Kyndall Dowell is a first generation undergraduate at Berkeley, studying African American and Legal Studies with a planned Education minor. An active advocate for social change and a member of the Associated Students of the University of California’s (ASUC) Office for External Affairs Vice President (EAVP), they currently sit on the board for the University of California Student Association (UCSA) as UC Berkeley’s Campus Organizing Director and as Vice Chair of the Racial Justice Now Campaign. Kyndall is also an avid volunteer for the Black Recruitment and Retention Center (BRRC) and an intern for the African American Student Development Office, planning intentional events and welcoming and serving members of the community.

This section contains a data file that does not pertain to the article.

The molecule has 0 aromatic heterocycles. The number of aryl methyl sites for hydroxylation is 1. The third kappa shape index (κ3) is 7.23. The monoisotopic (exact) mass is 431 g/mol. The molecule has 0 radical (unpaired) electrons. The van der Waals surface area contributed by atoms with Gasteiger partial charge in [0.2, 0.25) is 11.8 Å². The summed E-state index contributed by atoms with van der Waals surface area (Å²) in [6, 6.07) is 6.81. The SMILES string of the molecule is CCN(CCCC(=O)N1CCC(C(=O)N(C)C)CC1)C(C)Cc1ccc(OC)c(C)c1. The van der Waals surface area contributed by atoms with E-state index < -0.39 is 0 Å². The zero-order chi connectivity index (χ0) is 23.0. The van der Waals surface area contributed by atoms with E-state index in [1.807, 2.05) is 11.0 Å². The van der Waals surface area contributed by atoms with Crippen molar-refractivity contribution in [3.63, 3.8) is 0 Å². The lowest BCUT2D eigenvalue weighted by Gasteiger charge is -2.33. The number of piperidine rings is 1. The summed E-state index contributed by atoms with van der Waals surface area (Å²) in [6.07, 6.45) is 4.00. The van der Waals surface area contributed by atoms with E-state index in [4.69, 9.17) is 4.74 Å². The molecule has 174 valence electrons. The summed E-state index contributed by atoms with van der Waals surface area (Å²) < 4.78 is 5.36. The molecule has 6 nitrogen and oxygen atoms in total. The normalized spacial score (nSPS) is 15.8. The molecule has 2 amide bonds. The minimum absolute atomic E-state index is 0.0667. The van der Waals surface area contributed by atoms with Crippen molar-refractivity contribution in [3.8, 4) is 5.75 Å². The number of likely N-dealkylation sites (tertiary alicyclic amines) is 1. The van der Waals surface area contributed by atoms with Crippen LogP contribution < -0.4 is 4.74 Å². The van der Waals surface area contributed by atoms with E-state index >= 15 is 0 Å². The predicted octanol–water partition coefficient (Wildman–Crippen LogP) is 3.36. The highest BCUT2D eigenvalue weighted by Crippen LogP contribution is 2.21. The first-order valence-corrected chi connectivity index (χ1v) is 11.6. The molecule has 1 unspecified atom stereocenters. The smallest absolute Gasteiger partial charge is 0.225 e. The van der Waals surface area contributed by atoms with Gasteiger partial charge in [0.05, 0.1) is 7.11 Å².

Takiyah Franklin is a core member of the Othering & Belonging Institute faculty research clusters and current Chair of Berkeley’s Black Faculty and Staff Organization. In prior roles, she co-designed the HR Organizational Management for Equity and Inclusion professional development module for senior leaders on campus, worked as a Graduate Advisor for the Berkeley’s Sociology Department, and served as program coordinator for the McNair Scholars Program at California State University, East Bay. She is a proud alumna of Dillard University (HBCU) and earned her M.A. in African American Studies from the University of Wisconsin-Madison. Takiyah is a vocal performing and recording artist, and a mother of 3 beautiful children.